But at the same time, while last year your favourite loaf of bread cost $5, this year, the same loaf of bread costs $7.50 – a total increase of 50 per cent. But your salary’s only risen 2.8 per cent, leaving you a whopping 47.2 per cent behind.
Or, to look at it another way: last year, if the only thing you purchased with your weekly salary was bread, you could have bought roughly 200 loaves of bread each week. This year, even though your wage went up, you can only buy 145 loaves a week. Your real wage has gone down, and you are 55 loaves of bread behind. Rude!
That is what we mean when we say that “real wages are not keeping up with inflation” and why many must choose between heating or food in times of high inflation. And property, too.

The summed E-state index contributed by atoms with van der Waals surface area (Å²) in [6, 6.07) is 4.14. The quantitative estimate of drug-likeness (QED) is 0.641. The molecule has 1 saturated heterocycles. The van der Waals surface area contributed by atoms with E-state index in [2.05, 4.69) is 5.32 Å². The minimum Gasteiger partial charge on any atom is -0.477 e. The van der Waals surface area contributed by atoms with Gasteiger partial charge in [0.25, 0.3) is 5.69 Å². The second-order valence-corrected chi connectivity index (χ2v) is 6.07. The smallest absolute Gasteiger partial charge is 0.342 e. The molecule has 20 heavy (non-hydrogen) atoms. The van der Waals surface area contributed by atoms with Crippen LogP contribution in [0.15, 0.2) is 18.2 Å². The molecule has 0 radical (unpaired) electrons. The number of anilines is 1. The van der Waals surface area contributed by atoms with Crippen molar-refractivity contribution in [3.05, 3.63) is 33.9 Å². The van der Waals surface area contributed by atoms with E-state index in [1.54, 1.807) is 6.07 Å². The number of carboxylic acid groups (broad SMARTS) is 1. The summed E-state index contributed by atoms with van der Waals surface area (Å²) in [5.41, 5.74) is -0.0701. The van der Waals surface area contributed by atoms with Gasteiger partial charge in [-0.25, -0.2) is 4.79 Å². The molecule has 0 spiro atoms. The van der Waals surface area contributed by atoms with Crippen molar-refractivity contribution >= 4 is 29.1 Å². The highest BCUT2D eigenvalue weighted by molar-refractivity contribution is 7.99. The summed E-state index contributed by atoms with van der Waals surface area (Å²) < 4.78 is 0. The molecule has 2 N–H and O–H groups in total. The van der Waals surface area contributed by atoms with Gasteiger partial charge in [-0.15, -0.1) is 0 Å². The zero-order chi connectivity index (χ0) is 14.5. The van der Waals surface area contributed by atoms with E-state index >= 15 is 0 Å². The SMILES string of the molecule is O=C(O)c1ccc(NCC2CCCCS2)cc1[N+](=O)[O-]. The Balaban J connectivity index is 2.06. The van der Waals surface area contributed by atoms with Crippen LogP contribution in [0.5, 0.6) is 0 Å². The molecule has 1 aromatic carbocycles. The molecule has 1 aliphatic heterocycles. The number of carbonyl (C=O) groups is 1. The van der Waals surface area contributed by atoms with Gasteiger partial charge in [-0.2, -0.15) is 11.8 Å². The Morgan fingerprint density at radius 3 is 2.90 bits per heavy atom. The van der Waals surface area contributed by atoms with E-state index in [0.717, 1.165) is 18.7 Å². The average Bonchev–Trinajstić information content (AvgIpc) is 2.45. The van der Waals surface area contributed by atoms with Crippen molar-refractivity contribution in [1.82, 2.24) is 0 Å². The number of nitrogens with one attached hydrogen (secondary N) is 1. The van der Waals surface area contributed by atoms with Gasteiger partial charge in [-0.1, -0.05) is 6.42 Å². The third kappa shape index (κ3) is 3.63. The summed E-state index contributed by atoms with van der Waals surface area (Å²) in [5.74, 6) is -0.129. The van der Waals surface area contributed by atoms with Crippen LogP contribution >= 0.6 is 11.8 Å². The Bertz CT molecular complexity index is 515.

Obviously, like any other product, the rising cost of money affects property prices. It forces interest rates to rise and forces the cost of everything – including builders and building materials – to go up. This ultimately affects the price of construction, which eventually forces property prices up across the board. Yes, even that decrepit rundown shack at the end of the street that hasn’t seen a tradesman in 20 years, because, as I also often like to observe, a rising tide lifts all ships.
In May 2023, AMP Capital’s chief economist, Shane Oliver, reported that spending power for the average income earner was down nearly 30 per cent. This is why, even though your boomer parents/uncle/neighbour keeps harping on about the extreme interest rates they had to pay back in the 90s and the devastating effects of the 2008 global economic crisis, today’s mortgage affordability (how much of your after-tax income is directed towards paying your home loan) is just as bad – if not worse – if we consider several additional impacts we’ll look at below.